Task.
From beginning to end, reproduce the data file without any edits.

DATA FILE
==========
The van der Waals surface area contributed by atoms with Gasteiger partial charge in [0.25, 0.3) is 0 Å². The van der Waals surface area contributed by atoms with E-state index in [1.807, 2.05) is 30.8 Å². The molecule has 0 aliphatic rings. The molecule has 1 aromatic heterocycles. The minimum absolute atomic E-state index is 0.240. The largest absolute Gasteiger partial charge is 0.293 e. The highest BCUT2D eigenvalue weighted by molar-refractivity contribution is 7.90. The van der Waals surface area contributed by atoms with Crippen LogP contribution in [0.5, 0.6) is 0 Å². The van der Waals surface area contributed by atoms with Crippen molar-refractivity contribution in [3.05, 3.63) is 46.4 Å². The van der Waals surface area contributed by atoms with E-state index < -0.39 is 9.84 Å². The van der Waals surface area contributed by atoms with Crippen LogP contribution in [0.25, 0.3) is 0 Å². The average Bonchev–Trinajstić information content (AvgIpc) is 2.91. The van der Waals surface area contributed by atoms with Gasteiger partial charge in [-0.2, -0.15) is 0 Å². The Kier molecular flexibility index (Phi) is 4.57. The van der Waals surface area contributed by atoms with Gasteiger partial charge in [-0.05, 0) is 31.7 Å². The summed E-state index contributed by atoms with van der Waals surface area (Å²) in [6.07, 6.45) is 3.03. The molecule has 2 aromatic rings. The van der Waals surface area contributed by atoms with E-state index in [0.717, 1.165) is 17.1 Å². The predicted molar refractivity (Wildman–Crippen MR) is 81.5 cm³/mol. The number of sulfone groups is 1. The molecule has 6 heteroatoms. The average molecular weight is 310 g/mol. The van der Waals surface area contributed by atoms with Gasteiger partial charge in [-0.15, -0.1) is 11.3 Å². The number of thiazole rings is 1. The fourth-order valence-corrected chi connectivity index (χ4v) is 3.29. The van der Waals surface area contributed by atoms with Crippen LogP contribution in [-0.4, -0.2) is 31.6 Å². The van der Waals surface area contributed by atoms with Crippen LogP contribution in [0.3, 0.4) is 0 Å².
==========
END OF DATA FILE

The van der Waals surface area contributed by atoms with Gasteiger partial charge in [0.25, 0.3) is 0 Å². The van der Waals surface area contributed by atoms with E-state index in [1.807, 2.05) is 30.8 Å². The molecule has 0 aliphatic rings. The molecule has 1 aromatic heterocycles. The minimum absolute atomic E-state index is 0.240. The largest absolute Gasteiger partial charge is 0.293 e. The highest BCUT2D eigenvalue weighted by molar-refractivity contribution is 7.90. The van der Waals surface area contributed by atoms with Crippen LogP contribution in [0.5, 0.6) is 0 Å². The van der Waals surface area contributed by atoms with Crippen molar-refractivity contribution in [3.05, 3.63) is 46.4 Å². The van der Waals surface area contributed by atoms with E-state index < -0.39 is 9.84 Å². The van der Waals surface area contributed by atoms with Crippen LogP contribution in [0.25, 0.3) is 0 Å². The average Bonchev–Trinajstić information content (AvgIpc) is 2.91. The van der Waals surface area contributed by atoms with Gasteiger partial charge in [-0.2, -0.15) is 0 Å². The Kier molecular flexibility index (Phi) is 4.57. The van der Waals surface area contributed by atoms with Gasteiger partial charge in [-0.05, 0) is 31.7 Å². The summed E-state index contributed by atoms with van der Waals surface area (Å²) in [6.07, 6.45) is 3.03. The molecule has 2 aromatic rings. The van der Waals surface area contributed by atoms with E-state index in [0.717, 1.165) is 17.1 Å². The predicted molar refractivity (Wildman–Crippen MR) is 81.5 cm³/mol. The number of sulfone groups is 1. The molecule has 6 heteroatoms. The average molecular weight is 310 g/mol. The van der Waals surface area contributed by atoms with Gasteiger partial charge in [-0.15, -0.1) is 11.3 Å². The number of thiazole rings is 1. The fourth-order valence-corrected chi connectivity index (χ4v) is 3.29. The van der Waals surface area contributed by atoms with Crippen LogP contribution in [-0.4, -0.2) is 31.6 Å². The van der Waals surface area contributed by atoms with Crippen LogP contribution in [0.3, 0.4) is 0 Å².